"Law & Order: Special Victims Unit" is one of my favorite shows. The drama, the courtroom antics, for a while I wanted to go to law school, because of that show. First off, it's fiction, even if the writers are inspired by actual events. Second, those great "Law & Order" moments where they get someone to confess on the stand, that just doesn't happen, at least not the way they portray it. Minnesota is also an open discovery state, everything is shared between prosecutors and defense attorneys, so there just aren't those exciting moments as "seen on TV."

In the State of Minnesota, a prosecutor initiates a criminal charge, except in the case of a Grand Jury. There is no individual pressing charges in criminal court.

"In Minnesota, charges that carry the state's harshest sentence — life imprisonment; there's no death penalty in the state — always go to a grand jury. Included among those charges are first-degree murder and certain sex offenses. For other suspected crimes, it is up to a prosecutor's discretion whether to convene a grand jury."

The County Attorney's office will decide whether or not there is enough evidence to bring charges, after the initial investigation. While the prosecutors are not detectives, they can help out with an investigation by consulting with the investigators about strategies, drafting warrants and other documentation, and interviewing witnesses. The County Attorney's Office works in a partnership with the various Law Enforcement Agencies.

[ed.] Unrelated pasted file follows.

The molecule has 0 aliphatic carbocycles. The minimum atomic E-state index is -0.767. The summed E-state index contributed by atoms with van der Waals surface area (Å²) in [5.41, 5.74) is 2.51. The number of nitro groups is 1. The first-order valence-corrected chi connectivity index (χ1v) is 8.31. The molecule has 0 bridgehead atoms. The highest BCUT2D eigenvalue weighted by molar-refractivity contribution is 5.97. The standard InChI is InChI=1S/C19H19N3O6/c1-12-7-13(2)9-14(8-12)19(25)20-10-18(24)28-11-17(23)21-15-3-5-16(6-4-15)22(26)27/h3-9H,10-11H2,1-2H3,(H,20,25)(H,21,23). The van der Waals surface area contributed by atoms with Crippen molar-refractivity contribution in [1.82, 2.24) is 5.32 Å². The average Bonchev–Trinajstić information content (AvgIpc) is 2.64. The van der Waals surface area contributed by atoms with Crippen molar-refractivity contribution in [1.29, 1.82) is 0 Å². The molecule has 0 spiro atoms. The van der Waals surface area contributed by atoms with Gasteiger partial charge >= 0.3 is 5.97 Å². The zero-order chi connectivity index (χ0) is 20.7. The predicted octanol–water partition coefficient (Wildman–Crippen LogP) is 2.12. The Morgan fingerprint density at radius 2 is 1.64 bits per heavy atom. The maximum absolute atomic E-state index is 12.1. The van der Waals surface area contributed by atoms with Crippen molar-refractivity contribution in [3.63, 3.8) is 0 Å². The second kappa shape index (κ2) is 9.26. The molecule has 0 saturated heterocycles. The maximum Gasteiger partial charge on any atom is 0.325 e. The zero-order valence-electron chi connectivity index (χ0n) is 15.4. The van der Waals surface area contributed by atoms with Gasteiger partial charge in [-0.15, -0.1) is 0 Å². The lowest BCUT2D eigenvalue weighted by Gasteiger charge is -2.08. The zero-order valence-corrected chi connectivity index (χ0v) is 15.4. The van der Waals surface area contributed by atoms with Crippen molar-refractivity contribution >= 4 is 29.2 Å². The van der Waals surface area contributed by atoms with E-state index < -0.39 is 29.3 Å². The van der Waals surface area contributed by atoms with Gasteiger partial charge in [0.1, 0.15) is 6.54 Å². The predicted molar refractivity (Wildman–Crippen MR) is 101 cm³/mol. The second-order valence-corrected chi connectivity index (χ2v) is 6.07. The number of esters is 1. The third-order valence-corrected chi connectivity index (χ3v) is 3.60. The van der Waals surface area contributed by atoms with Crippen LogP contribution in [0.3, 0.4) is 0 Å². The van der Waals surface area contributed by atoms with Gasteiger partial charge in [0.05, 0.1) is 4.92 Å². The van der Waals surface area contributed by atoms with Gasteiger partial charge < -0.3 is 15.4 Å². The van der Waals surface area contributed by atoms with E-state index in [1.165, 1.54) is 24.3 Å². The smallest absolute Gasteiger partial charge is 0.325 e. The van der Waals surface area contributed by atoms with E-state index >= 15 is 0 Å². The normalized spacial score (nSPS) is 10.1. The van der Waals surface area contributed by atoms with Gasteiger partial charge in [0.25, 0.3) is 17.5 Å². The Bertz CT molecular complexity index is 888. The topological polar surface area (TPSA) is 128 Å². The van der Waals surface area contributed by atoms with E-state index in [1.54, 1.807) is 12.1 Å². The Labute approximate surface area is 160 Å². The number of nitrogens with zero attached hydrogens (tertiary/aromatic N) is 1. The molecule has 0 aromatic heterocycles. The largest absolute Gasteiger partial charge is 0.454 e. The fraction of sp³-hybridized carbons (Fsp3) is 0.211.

The County Attorney's Office, especially in Steele County, does more than just prosecute the crimes we hear about, they are also working with diversionary programs, Child Support and Child Protection issues, Juvenile Courts, Drug Court, and working with the schools dealing with truancy issues.

The attorneys are kept very busy with all of the different areas they are involved in. I have served on jury duty more than once here in Steele County, and it is NOTHING like watching a movie or TV show. That being said, it is still very interesting to be a part of the judicial system, and to see how things work out here in the real world.

Nikolay Mamluke